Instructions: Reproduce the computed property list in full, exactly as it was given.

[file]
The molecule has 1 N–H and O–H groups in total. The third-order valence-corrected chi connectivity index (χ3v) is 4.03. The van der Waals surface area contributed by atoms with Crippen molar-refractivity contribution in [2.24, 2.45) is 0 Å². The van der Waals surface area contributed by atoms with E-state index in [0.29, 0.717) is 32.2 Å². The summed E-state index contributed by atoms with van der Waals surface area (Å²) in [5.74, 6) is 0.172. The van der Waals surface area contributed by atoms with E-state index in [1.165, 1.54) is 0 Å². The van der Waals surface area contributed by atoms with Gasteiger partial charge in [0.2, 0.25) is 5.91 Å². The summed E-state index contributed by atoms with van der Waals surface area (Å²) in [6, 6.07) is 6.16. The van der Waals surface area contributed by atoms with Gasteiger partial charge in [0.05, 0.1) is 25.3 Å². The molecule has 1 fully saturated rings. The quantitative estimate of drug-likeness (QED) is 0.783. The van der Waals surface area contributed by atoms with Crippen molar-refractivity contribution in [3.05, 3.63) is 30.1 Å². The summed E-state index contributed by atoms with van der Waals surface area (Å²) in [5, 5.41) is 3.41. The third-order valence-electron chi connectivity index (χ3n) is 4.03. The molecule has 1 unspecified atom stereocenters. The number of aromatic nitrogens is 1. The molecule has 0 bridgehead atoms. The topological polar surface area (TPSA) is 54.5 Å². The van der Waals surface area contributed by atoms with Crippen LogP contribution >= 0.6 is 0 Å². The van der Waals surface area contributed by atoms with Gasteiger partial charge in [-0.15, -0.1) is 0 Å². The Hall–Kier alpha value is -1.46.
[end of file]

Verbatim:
The molecule has 1 N–H and O–H groups in total. The third-order valence-corrected chi connectivity index (χ3v) is 4.03. The van der Waals surface area contributed by atoms with Crippen molar-refractivity contribution in [2.24, 2.45) is 0 Å². The van der Waals surface area contributed by atoms with E-state index in [0.29, 0.717) is 32.2 Å². The summed E-state index contributed by atoms with van der Waals surface area (Å²) in [5.74, 6) is 0.172. The van der Waals surface area contributed by atoms with E-state index in [1.165, 1.54) is 0 Å². The van der Waals surface area contributed by atoms with Gasteiger partial charge in [0.2, 0.25) is 5.91 Å². The summed E-state index contributed by atoms with van der Waals surface area (Å²) in [6, 6.07) is 6.16. The van der Waals surface area contributed by atoms with Gasteiger partial charge in [0.05, 0.1) is 25.3 Å². The molecule has 1 fully saturated rings. The quantitative estimate of drug-likeness (QED) is 0.783. The van der Waals surface area contributed by atoms with Crippen molar-refractivity contribution in [3.05, 3.63) is 30.1 Å². The summed E-state index contributed by atoms with van der Waals surface area (Å²) in [5, 5.41) is 3.41. The third-order valence-electron chi connectivity index (χ3n) is 4.03. The molecule has 1 unspecified atom stereocenters. The number of aromatic nitrogens is 1. The molecule has 0 bridgehead atoms. The topological polar surface area (TPSA) is 54.5 Å². The van der Waals surface area contributed by atoms with Crippen LogP contribution >= 0.6 is 0 Å². The van der Waals surface area contributed by atoms with Gasteiger partial charge in [-0.15, -0.1) is 0 Å². The Hall–Kier alpha value is -1.46.